You will need six jars (or containers with lids), AND six MORE jars with double the capacity of the first six.

OHN is made from exactly five herbs/spices: Angelica Root, Licorice Root, Cinnamon, Ginger, and Garlic.  Angelica Root has a double portion, which is why you need six jars of each size.

Each jar starts out as a sort of FPJ, but finishes as a tincture.

AR, LR and C are considered dry ingredients, and Gi and Ga are "wet" ingredients.

The first step is to hydrate the dry ingredients. Add them to their respective jars (the smaller ones) and add beer until the volume is about 1/2 capacity and wait a day.

Next, like in the FPJ recipe, add sugar to all jars. In the case of Gi and Ga, this is exactly like the FPJ process.  In the case of the two AR jars, the LR jar and the C jar, since they have beer inside, add sugar until the liquid surface is about 66-75% capacity. This is the fermentation phase, and lasts one week.

After the fermentation phase comes the extraction phase.  Add vodka to all jars until they reach about 90-95% capacity.

Stir all six jars clockwise once a day for two weeks.  After two weeks of stirring every day, you can pour off 1/3 of the liquid into the larger jars.  This is the first of five extractions.

Top off the jars with fresh vodka, and begin again, stirring every day for two weeks. Pour off 1/3 and replace with fresh vodka. This is the same for extractions 2, 3, and 4.

After the fourth extraction, replace the poured-off portion with fresh vodka and again stir clockwise every day for two weeks.  For the final extraction, pour off all the liquid, not just 1/3 of it.

In the video, he also uses Turmeric. Don't.

6 days ago
Now that I have acquired a bit more knowledge and experience about methods of Korean Natural Farming, I'd like to share a bit of what I've learned in the meantime with those of you who are as unfamiliar with the subject as I was a few months back.

In my mind, the centerpiece of Korean natural farming is the nutritive cycle theory. The idea behind it is, you give the plants what they need, when they need it, in the appropriate amounts.

The comparison can be made with human nutrition. Even if you wanted to, it would not be possible for you to consume today all the nutrients you need for the rest of your life.  Your nutrients must be supplied to you in the appropriate amounts several times daily. Additionally your body has different nutritional needs based on the various stages of life you encounter from birth until death. 

If you see a baby which is very thin, it's a good indication that something is wrong nutritionally.  A fat baby is a healthy baby.

However if you see a fat teenager, that's also an indication that something is wrong nutritionally.  And as a child grows older, it should be growing taller and thinner.  They should be developing skeletal structure and muscular strength. As they enter puberty their body has again developed a need for a different nutritional profile. Their body begins changing into a fully fertile adult.

And when an adult female becomes pregnant, her body imposes a whole new set of nutritional demands.

In the same way, plants have different nutritional needs in each stage of life, whether they are putting out leaves, roots, flowers, or fruit.  To meet these nutritional needs, we observe the plants, but feed the soil microorganisms.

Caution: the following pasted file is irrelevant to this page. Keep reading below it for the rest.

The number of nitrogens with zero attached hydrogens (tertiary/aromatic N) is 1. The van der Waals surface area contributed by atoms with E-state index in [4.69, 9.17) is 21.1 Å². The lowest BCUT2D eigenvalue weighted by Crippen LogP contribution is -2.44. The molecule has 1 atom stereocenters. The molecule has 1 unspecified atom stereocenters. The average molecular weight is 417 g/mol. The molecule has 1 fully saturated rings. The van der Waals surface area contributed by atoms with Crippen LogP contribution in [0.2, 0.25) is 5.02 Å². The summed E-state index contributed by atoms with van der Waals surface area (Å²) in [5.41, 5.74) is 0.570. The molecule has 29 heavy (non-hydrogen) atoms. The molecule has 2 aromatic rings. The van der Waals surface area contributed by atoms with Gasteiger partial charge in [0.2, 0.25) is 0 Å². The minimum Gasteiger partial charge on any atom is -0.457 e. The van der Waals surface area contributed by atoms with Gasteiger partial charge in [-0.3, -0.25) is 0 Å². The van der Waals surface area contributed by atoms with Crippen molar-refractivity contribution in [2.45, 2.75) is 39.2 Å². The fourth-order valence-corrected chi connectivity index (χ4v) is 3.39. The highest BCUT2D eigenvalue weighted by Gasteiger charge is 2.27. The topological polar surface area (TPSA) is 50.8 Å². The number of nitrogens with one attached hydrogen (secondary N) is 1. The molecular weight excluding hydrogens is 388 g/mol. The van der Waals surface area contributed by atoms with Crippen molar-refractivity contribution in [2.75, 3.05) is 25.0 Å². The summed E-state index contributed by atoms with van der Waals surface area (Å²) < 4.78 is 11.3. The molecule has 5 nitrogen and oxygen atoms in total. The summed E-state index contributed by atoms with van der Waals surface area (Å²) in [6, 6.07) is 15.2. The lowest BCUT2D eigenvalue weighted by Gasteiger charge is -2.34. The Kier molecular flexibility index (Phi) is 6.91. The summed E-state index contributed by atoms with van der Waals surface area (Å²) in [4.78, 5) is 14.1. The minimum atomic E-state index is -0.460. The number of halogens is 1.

That is the essence of the nutritive cycle theory.

At each stage of plant development, there are different formulas for solutions comprised of a handful of inputs, each with their own recipes. It is all very precise and specific, but collectively, is a very elegant system.

At the core of each formula are the same three inputs, which are Fermented Plant Juice (FPJ), Oriental Herbal Nutrient (OHN), and Brown Rice Vinegar (BRV). (When the plant is in the fruiting stage, replace FPJ with FFJ, or Fermented Fruit Juice, which is the same recipe as FPJ but made specifically from fruit.)

FPJ is concentrated plant food, containing all the nutrients, growth hormones and enzymes from the original plant.

OHN is plant medicine, compromised of five specific ingredients which are all anti-pathogenic.

BRV is a stimulant and activator.

These three together are sometimes called Maintenance Solution, the idea being that if your plant doesn't indicate a specific need, these three inputs are sufficient as a sort of irrigation, fertilizer and pesticide, all made from non-toxic, human food-based, inexpensive materials you probably already have in your kitchen.


I once heard Maintenance Solution compared with a simple salad made from a few ingredients. What breaks up the monotony of eating the same salad every day is mixing in a different flavor of salad dressing each time.

If Maintenance Solution is the salad, then the three options for salad dressing are Fish Amino Acid (FAA), Water Soluble Calcium Phosphate (WCP), and Water Soluble Calcium (WCA).

FAA is what makes the baby plant fat and leafy, producing biomass from the biological building blocks.

WCP is what makes the teenager plant tall, thin, and strong, adding structure and ensuring that it is able to carry the weight of the next generation.

WCA helpful in the production of fruit.


We've talked about LAB already so I won't go into it here, except to say that it is biologically active and very useful for restoring and maintaining balance and order in the microbiome, something like the police or national guard do for humans. A little goes a long way, but too much can be problematic.